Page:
A new study reveals an important molecular clue about how inflammation may lead to prostate enlargement or benign prostatic hyperplasia. The researchers believe their discovery may also lead to ways of overcoming resistance to androgen-targeted treatment for the condition.
How BPH happens is still open for debate. Some evidence points to inflammation as a cause, but there is little understanding of the underlying molecular mechanisms.
The new study, led by Baylor College of Medicine in Houston, TX, and published in the journal Molecular Cell, reveals a molecular mechanism involving the androgen receptor in prostate cells that may explain how BPH arises from inflammation.
Role of androgen receptor in homeostasis
At first, the team was investigating the role of the androgen receptor in helping epithelial cells of the prostate gland balance their functions to work properly - a process called homeostasis.
Epithelial cells are the cells that form the lining of cavities and surfaces of blood vessels and organs in the body. The androgen receptor allows the cells to respond to androgens, hormones that influence the development of the male reproductive system.
Other studies have already looked at the role of the androgen receptor in the prostate by deleting in the gland's epithelial cells, but the researchers behind the new study were not happy with those results.
Senior author Li Xin, associate professor of molecular and cellular biology at Baylor, says there are two reasons why they were not happy with the previous animal studies. The first reason is, because they deleted the receptor in the cells before the animals reached puberty, those earlier studies did not clarify whether the results came from the androgen receptor's effect on development or on homeostasis. The second reason was, since the previous studies deleted nearly all the receptors, they made it difficult to determine whether their results came from direct or indirect effects from loss of androgen receptors.
Defective tight junctions leak inflammation molecules
For their study, Prof. Xin and colleagues used genetically engineered mice bred to the adult stage. They also only deleted androgen receptors in a fraction - not all - of the prostate epithelial cells.
When they carried out their experiments in this way, they discovered a chain of events that they believe helps to explain how inflammation and cell proliferation interact to give rise to BPH, as Prof. Xin explains:
"When we deleted the androgen receptor in a fraction of prostate epithelial cells called luminal cells, the cells produced mediators of inflammation called cytokines, which the luminal cells normally don't do. Deletion of the androgen receptor also resulted in defects in tight junctions - connections between two adjacent cells that close the space between them."
He says that in normal cells, the tight junctions are intact and inflammation molecules cannot leak into the surrounding tissue. But in the luminal cells that had deleted androgen receptors, the tight junctions were not intact and the inflammation molecules or cytokines were able to leak through.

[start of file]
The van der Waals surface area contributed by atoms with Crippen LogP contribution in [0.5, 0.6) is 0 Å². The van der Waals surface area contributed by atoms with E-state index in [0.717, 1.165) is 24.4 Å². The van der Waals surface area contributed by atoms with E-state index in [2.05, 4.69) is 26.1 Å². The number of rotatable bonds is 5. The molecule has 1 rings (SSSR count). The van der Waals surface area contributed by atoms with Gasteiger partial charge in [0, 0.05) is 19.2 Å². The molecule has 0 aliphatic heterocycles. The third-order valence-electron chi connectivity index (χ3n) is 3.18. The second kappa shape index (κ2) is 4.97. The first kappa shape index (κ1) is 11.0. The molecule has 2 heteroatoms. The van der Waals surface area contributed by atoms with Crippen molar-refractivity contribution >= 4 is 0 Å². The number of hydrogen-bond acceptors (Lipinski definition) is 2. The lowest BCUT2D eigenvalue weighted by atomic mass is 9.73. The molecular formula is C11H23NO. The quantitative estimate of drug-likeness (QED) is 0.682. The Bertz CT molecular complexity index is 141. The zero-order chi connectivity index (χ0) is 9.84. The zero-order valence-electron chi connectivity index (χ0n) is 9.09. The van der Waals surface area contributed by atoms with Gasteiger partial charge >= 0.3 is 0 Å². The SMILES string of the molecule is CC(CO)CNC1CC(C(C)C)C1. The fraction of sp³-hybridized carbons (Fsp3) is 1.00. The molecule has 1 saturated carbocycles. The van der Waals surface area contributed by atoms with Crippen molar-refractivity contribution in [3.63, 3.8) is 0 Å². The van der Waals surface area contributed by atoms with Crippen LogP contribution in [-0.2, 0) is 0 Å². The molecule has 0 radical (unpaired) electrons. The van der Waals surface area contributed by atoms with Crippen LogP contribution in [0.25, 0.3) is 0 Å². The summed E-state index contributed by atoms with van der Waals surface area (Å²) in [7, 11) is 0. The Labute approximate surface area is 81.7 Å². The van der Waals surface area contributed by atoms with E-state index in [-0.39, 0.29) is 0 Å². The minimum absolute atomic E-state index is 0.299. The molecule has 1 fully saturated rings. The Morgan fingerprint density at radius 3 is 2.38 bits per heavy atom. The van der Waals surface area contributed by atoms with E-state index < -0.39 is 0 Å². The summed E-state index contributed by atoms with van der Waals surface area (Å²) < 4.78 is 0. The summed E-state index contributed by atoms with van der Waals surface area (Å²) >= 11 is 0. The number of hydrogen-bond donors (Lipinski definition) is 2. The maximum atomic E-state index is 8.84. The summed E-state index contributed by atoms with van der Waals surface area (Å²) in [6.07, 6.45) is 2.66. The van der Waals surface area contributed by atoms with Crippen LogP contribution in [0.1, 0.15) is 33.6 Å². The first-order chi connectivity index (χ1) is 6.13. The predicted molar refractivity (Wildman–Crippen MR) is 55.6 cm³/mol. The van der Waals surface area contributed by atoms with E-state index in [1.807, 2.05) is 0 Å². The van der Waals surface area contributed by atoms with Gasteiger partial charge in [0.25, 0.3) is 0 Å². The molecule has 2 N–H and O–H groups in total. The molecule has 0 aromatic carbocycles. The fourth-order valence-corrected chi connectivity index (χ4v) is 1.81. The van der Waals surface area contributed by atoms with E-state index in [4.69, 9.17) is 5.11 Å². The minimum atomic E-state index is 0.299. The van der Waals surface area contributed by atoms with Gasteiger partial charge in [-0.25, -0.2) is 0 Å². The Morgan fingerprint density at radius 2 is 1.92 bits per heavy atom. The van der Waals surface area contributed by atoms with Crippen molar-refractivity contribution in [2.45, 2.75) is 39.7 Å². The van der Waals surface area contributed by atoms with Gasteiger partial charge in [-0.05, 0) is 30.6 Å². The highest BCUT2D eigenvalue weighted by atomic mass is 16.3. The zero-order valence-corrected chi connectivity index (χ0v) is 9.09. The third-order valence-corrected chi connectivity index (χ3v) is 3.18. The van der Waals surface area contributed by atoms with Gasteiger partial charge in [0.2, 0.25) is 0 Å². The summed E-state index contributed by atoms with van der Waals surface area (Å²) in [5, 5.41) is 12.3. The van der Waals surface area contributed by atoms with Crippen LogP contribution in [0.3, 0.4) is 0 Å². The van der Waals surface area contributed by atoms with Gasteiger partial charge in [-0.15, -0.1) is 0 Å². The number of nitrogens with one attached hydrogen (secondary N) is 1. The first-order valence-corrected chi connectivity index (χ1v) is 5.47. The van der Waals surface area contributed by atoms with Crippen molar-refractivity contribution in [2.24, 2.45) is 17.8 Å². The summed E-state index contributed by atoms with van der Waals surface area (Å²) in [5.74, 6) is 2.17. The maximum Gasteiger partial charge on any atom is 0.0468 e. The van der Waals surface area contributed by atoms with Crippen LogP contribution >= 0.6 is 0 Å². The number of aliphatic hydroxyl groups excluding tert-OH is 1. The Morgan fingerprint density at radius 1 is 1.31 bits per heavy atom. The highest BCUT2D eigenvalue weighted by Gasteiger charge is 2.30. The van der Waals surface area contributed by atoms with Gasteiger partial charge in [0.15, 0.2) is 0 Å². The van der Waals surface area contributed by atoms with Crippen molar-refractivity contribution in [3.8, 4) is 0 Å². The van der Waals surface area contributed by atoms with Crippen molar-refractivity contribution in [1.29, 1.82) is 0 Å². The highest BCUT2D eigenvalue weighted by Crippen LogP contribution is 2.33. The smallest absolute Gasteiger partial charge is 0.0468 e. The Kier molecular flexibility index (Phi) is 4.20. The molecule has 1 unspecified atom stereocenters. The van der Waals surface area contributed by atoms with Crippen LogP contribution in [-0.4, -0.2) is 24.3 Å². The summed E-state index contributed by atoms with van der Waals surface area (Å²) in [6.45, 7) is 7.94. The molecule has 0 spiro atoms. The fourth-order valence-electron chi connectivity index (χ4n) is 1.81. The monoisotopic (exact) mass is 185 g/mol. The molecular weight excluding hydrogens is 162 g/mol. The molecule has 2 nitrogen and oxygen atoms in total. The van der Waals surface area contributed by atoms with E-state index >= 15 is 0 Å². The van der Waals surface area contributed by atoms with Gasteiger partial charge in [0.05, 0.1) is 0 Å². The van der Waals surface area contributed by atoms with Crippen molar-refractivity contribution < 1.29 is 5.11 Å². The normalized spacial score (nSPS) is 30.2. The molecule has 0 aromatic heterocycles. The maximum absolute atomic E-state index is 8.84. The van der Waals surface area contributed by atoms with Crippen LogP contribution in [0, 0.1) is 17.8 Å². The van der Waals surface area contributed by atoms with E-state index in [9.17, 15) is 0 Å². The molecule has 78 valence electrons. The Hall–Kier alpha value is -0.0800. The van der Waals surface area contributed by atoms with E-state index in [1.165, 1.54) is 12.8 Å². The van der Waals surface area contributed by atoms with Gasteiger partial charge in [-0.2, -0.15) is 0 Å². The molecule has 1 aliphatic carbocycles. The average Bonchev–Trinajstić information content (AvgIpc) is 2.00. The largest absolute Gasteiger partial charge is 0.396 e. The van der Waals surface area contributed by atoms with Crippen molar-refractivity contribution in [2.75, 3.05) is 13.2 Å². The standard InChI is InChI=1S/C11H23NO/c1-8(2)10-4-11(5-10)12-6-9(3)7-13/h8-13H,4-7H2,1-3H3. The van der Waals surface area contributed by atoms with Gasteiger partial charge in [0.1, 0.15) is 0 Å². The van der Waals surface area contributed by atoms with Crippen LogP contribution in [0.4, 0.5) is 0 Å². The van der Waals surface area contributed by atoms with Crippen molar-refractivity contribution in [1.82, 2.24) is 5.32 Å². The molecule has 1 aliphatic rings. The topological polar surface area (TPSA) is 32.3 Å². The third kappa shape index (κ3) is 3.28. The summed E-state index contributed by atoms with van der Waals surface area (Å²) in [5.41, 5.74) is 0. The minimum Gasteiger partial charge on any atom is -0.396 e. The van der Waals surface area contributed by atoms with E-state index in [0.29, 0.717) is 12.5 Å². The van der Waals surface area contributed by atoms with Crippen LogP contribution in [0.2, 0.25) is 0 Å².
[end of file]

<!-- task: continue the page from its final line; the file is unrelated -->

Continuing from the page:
The team saw that the inflammation molecules boosted the recruitment of immune cells - especially macrophages and T-cells - into prostate tissue. These then released more cytokines, which summoned more immune cells, and so on. One of the cytokines, IL-1, also triggers release of growth factors that boost cell proliferation in the prostate tissue.
Thus, their work shows that deleting the androgen receptor sets off an inflammation response that boosts cell proliferation, says Prof. Xin, explaining that in the process, "some luminal cells that rely on androgen signaling for their survival will die, but, at the same time, the chain of events creates a signal that promotes luminal cell proliferation."
He says their finding - that disrupting androgen receptor signaling in luminal cells can trigger inflammation - supports observations that find luminal cells of inflamed human prostates have fewer androgen receptors than luminal cells of healthy prostates.
However, Prof. Xin also notes their findings do not rule out that inflammation can influence androgen receptor expression. "It is possible that this is a vicious cycle," he adds. An unexpected benefit of the findings is they may help improve outcomes of androgen-targeting therapy - used in the treatment of BPH and prostate cancer. The goal of the therapy is to deplete androgen and thereby starve cells that need the hormone to survive.
"Our results may explain why some BPH patients respond to androgen-targeting therapies, such as finasteride, while in other patients the disease continues to progress. We suggest that treatment for BPH might be more effective if patients received androgen-targeting therapy together with drugs that target inflammation." Prof. Li Xin
New research suggests a technique that blocks blood flow to the prostate shows promise in the treatment of enlarged prostate. An analysis of men with enlarged prostates and lower urinary tract symptoms who underwent the procedure found many of them experienced a reduction in night visits to the bathroom.